« PreviousContinue »
II. Convictions of sin constitute, in the eye of God, an important change in the state of man.
"When the unclean spirit is gone out of a man." The change of which I have spoken, is so great, as to be justly represented by this imagery. Before the unclean spirit dwelt in the soul without disturbance. Now he finds himself so strenuously resisted, that, in despair of future success, he quits a habitation which has become so uncomfortable, because it promises so little opportunity of doing mischief. Of course he hastens to some other place, where the same dreadful employment may be more hopefully pursued. "The fiend," in the language of the great English poet, "The fiend murmuring "flies; and with him fly the shades of night:"-of that deep and dreadful night, which he himself shed over the world within. In a sense, the man has once more become his own, and is partially delivered from the deplorable thraldom under which he had so long laboured.
Certainly this is a great and desirable change. The subtlety, malice, and domination of a fiend, of passions and appetites strongly resembling the character of a fiend, have in some good measure been overcome. The captive is in a good degree at liberty to understand and pursue his own salvation. Many of his incumbrances are shaken off; many of his discouragements removed. The victory, indeed, is not of course final. Yet it is a victory of vast importance; and is often followed, if perseveringly pursued, perhaps always, by conse quences interesting beyond conception. How fervently, then, ought every person in this situation to labour, that he may secure all which he has gained, and take advantage of his present commanding ground to acquire all which remains! How diligently ought every such person to watch against every danger, the approach of every temptation, the assaults of every enemy, and especially the dreadful possession from which he has just escaped! How ardently ought he to strive against the returns of stupidity, backsliding, and corruption! How fervently to pray, that God would enable him to persevere, advance, overcome every obstacle, and finally win the prize of immortal life. If such persons forsake themselves, God will
forsake them. If they forget their souls, they ought to expect that they will be forgotten by their Maker. If they despise their own eternal well-being, they cannot hope to escape from the ruin which is before them.
III. We are here taught, that beings absolutely sinful find neither rest, nor enjoyment, but in doing evil.
He walketh through dry (i. e. desert) places, seeking rest, and findeth none.
While the unclean spirit resided in his former dwelling, he was in a sense settled in ease and quiet, because he was corrupting and destroying the man. The business of corrupting and destroying was all in which he found any ease. The moment his hopes of success in this diabolical business began to fail, he quitted his mansion, and wandered into a desert. Here he roamed alone, restless, and wretched; and peculiarly wretched, because he could no longer successfully pursue the work of destruction.
Wickedness is a spirit absolutely solitary. All its social character, all its sympathy, is nothing but the disposition which unites banditti in the fell purpose of plundering, pollution, and murder. With others it joins, solely because it cannot accomplish its foul ends alone. Even with these it has no union of heart, no fellow-feeling, no real sociality. It attracts nothing, and nobody. Every thing it repels. Hell with all its millions, is a perfect solitude to each of its inhabitants. They unite only to destroy each other, or to accomplish elsewhere the same work of ruin. Not one of them can find a single friend in all the vast multitude around him. Nay, this immense multitude serves only to make him feel, that he is more entirely alone, more perfectly friendless, more absolutely destitute of confidence, affection, and hope. Such is the true nature of sin, or selfishness, in every human breast: and although its tendencies are strongly resisted by natural affection in the present world, it bursts, in innumerable instances, this bond, and discovers its fiend-like character in the terrible crimes to which it goads our miserable race. Intense ambition, avarice, and voluptuousness rage, even here, with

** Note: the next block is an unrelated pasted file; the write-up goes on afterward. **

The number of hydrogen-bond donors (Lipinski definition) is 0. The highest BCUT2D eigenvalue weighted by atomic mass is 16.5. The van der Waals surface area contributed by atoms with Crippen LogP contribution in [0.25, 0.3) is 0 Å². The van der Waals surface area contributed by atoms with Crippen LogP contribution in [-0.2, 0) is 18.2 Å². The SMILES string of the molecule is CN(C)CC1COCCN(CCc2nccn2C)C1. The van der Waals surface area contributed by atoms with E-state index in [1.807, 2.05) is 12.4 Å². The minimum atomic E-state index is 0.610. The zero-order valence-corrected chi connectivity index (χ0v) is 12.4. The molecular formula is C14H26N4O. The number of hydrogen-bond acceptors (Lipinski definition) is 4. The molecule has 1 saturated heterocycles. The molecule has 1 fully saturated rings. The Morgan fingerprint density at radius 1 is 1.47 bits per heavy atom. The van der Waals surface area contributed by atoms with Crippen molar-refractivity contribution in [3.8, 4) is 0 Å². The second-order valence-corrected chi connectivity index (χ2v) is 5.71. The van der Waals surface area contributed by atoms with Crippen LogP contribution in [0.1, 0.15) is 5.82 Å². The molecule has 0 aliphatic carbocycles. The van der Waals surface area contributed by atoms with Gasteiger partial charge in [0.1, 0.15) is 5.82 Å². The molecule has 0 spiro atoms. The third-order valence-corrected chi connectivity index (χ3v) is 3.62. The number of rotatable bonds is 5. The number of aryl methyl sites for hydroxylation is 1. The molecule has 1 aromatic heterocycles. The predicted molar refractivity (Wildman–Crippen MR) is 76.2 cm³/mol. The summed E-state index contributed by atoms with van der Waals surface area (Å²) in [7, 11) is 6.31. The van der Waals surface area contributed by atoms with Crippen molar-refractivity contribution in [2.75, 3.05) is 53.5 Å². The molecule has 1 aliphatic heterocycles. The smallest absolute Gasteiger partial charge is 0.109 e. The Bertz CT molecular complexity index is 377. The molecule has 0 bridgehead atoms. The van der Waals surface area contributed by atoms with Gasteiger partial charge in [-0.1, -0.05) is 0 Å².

out control; and diffuse around them misery, not a little resembling that of the damned. What an endless multitude have they sacrificed with the sword! What a multitude of victims have they brought to the cross and to the stake. What is this, but the temper and conduct of hell?
Even when this spirit appears in a milder form, and assumes no violence, nor any apparent malice, still both its character, and its employments, are substantially the same. To corrupt is to destroy. The process is indeed slower; but it is equally sure. The aspect exhibited by the spirit of corruption is indeed less forbidding; but the mischiefs which it does, are not in the end less dreadful. Every seducer, every tempter is at the bottom an enemy, and a villain; and nothing can be more false than the professions made by men of this character.
IV. Persons under conviction are always in danger of falling anew into hardness of heart.
He saith, "I will return into my house, from whence I "came out."